HOUSTON, Texas — In 2013 Texas passed the Merry Christmas Law, which allows teachers and students to openly celebrate Christmas and Hanukkah at school without fear of retribution. Now other states appear to be following in Texas’ footsteps with the introduction of similar legislation.
According to Dwayne Bohac (R-Houston), one of the lawmakers who helped pass the bill, Missouri and Tennessee have already passed comparable legislation. In eight other states, similar bills have been filed in one chamber or the other.
“It’s the first anniversary of Texas’ bill,” Bohac told Breitbart Texas. “We want to get a national debate going and inspire other states to pass their own versions of the Merry Christmas bill.”
Bohac was inspired to pass the Merry Christmas bill after noticing a string of lawsuits resulting from teachers celebrating religious holidays in school.
“Texas has a history of school districts landing in lawsuits for teachers handing out candy canes or writing Christmas expressions on military cards going overseas,” he said. “I have also heard from teachers saying that the school district had told them not to use red and green colors at parties….Some were even told not to put pictures Santa Clause in the classroom because they could be construed in some way as state-sponsored religion.”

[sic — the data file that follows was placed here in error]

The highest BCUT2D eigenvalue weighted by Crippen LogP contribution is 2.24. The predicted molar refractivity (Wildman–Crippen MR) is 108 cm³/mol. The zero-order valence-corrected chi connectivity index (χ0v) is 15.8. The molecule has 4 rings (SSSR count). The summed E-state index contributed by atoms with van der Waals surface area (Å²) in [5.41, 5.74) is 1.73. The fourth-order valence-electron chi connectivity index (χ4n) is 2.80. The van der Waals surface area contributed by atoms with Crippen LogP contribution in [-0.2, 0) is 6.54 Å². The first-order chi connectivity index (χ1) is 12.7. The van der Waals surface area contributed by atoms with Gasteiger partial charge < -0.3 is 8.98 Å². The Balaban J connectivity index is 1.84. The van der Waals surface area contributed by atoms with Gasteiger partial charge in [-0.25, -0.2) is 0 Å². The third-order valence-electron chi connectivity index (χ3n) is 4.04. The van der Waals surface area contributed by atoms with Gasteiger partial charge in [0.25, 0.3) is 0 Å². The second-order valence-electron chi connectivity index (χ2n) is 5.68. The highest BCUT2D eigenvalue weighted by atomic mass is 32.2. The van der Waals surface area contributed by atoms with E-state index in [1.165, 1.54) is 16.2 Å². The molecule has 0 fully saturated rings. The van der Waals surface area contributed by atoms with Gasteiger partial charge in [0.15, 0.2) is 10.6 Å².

In many cases, the American Civil Liberties Union was behind the lawsuits.
“We don’t need this crazy political correctness running amok during the holiday season where teachers and administrators can land in hot water for merely calling a holiday by its name,” Bohac said. “It’s nuts that our culture has come to this, but this is where we are and we have to push back against this anti religious freedom and do something about it.”
The state representative said he realized how extreme the political correctness had become when he picked up his son, who was in first grade at the time, from school. “He told me that they decorated their holiday tree with holiday ornaments,” Bohac said “I realized how absurd all of this was getting. I went into the school administrator’s office and said, ‘Can somebody tell me which holiday that tree represents?’ They were fearful of openly acknowledge and celebrate Christmas for fear of a lawsuit. So I set out to find a solution.”
Pointing out how quickly political correctness can spiral out-of-control, Bohac said, “If the whole goal is not making someone feel uncomfortable, we might as well quit celebrating Valentine’s Day because there are people who don’t have a valentine; we might as well stop celebrating New Years because there are some cultures that don’t celebrate the same New Years we do; and we should stop celebrating the Fourth of July because the Brits are certainly not as thrilled as we are about our independence.”
Bohac continues to keep pushing in his efforts to promote a culture where individuals are not fearful of celebrating Christmas.
He has written a book, which will be published next Christmas, called, “Merry Christmas, Y’all.” Bohac hopes the book will attract an audience of all ages and ultimately help “restore sanity and fun to the Christmas season.”
Follow Kristin Tate on Twitter @KristinBTate.